Majority of workers are looking for new jobs during Covid-19 pandemic. Here’s why

FAN Editor

Many workers are looking to make a career move, but in addition to higher pay, they want the move to bring increased job security, according to a new survey from Ceridian.

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As Covid-19 cases continue rising at a faster pace throughout the U.S., it is becoming more likely that many employees will continue working remotely well into 2021, even with a vaccine on the horizon. For a majority of the workforce, the remote jobs may be new ones, too.

Sixty-four percent of American workers say they are looking for new job opportunities or will consider moving jobs if approached by another company, according to a new study from Ceridian, a human resources software and services firm. The study found that it’s younger workers who are most likely to be on the move across the country, with 76% of those under the age of 30 either looking or open to new opportunities.

“In order to be able to retain their employees during this time, employers need to make sure they’re allowing their employees to have a development program that ensures their skill sets are constantly being upgraded and developed,” said Susan Tohyama, chief human resources officer for Ceridian and member of the CNBC Workforce Executive Council.

Tohyama had the unique experience of being named CHRO in late March, shortly after much of society began working remotely. “The nature of the workforce is changing,” she said. “Employees are not necessarily looking at a traditional career path … now they’re looking for experience equity in their careers.”

Still, many are looking to stay longer once they find the job they want in the pandemic era. Sixty-four percent of U.S.-based respondents to the survey say job security is a bigger factor now when considering a move, according to the Ceridian survey, which was conducted by Nielsen among 5,010 respondents in Canada, U.S., U.K., Australia and New Zealand between Aug. 4 and Aug. 27.

“It’s really fascinating how employees are looking to move jobs, but when they move jobs the same percentage [64%] are looking for stability,” Tohyama said. “So, they want to have a stable organization, but they also want to make sure they’re growing and changing within that organization.”

Work from home: Here to stay?

Remote work could be here to stay, despite recent optimism that we’ll see some return to normalcy surrounding this week’s announcement from drug maker Pfizer that its coronavirus vaccine is more than 90% effective in preventing Covid-19 infections. A Deutsche Bank survey found more than half of workers wanted to continue working from home for as many as two to three days a week after the pandemic. The migration to remote work could be so significant that a Deutsche Bank economist this week proposed the idea of a 5% tax on remote workers.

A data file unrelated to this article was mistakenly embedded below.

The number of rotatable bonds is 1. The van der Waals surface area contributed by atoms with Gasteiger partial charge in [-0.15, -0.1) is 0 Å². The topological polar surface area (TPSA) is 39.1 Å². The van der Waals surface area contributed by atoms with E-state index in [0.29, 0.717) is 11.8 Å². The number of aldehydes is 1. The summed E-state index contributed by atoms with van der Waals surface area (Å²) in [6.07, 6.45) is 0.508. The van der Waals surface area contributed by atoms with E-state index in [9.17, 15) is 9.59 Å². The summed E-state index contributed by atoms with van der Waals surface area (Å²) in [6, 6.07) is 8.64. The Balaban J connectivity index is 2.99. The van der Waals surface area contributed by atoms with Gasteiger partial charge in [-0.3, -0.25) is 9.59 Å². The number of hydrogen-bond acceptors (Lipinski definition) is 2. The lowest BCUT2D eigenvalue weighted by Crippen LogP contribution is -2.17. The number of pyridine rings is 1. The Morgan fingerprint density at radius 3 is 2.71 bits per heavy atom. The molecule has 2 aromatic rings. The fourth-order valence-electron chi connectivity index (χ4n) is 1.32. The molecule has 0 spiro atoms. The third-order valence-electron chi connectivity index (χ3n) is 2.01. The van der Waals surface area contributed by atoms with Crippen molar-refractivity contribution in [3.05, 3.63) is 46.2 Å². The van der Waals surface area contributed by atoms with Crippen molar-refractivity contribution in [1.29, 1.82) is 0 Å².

“I think there’s going to be much more of a hybrid,” said Tohyama. “My feeling is that we will not go back to five days a week. I think we have shown that companies that are digital-first and agile enough to do it, can get work done, be incredibly productive, communicate and be flexible from a virtual-first environment … The C-suite is really going to have to understand that.”

Covid has created a democratized conversation, allowing talent to come to employers and ask, “What is your stance on workplace flexibility?” said Darren Murph, head of remote at GitLab, a 1,300-employee company that has been fully remote since Day One. “This is a question that was largely not asked … but coming out of this they will be democratized and the best companies will have a great answer. You have to have a great answer,” he said.

But that doesn’t mean the inevitability of flexible arrangements in companies’ post-pandemic policies are going to get any less expensive.

There are significant costs involved for employers looking to hire the best talent available. According to Ceridian, the cost of onboarding a new employee can range from $2,000 to $4,000, while the report showed U.S. talent expects a raise of 29% in order to change roles.

PayPal CEO and president Daniel Schulman said two thirds of entry-level and call center employees revealed in a survey that they were living paycheck to paycheck with about 4% to 6% disposable income, money left over after taxes and essential living expenses.

“This was a real wakeup call for us. It was like wow, capitalism is not working for this segment of the population,” Schulman said Thursday at the CNBC Workforce Executive Council virtual summit. “Its an investment in your employees, but what is the payback for that? The payback is there is much less attrition, much less absenteeism, much more engagement and pride in terms of what they’re doing and in terms of the success of the company.”

The new Ceridian study also revealed that pay is the top factor that entices talent to apply for a role, followed by good work-life balance, and the overall work environment. However, when asked what was the most important factor that keeps workers with their employer, engaging work topped the list.

“You can see people understanding that the world is getting faster,” said Tohyama. “Companies that are going to attract and retain their talent are going to have to be agile and adept at doing that … allowing for employees to really have those learning or project-based opportunities within a company.”

This year has proven that work can be done from anywhere, at any time. Heightened connectivity is critical, and the growth of 5G elevates organizational connectivity to revolutionize work across entire industries, around the globe. Join the CNBC @Work Spotlight event on December 10 to hear from business leaders prepared to propel into this new, transformative era of work and innovation.

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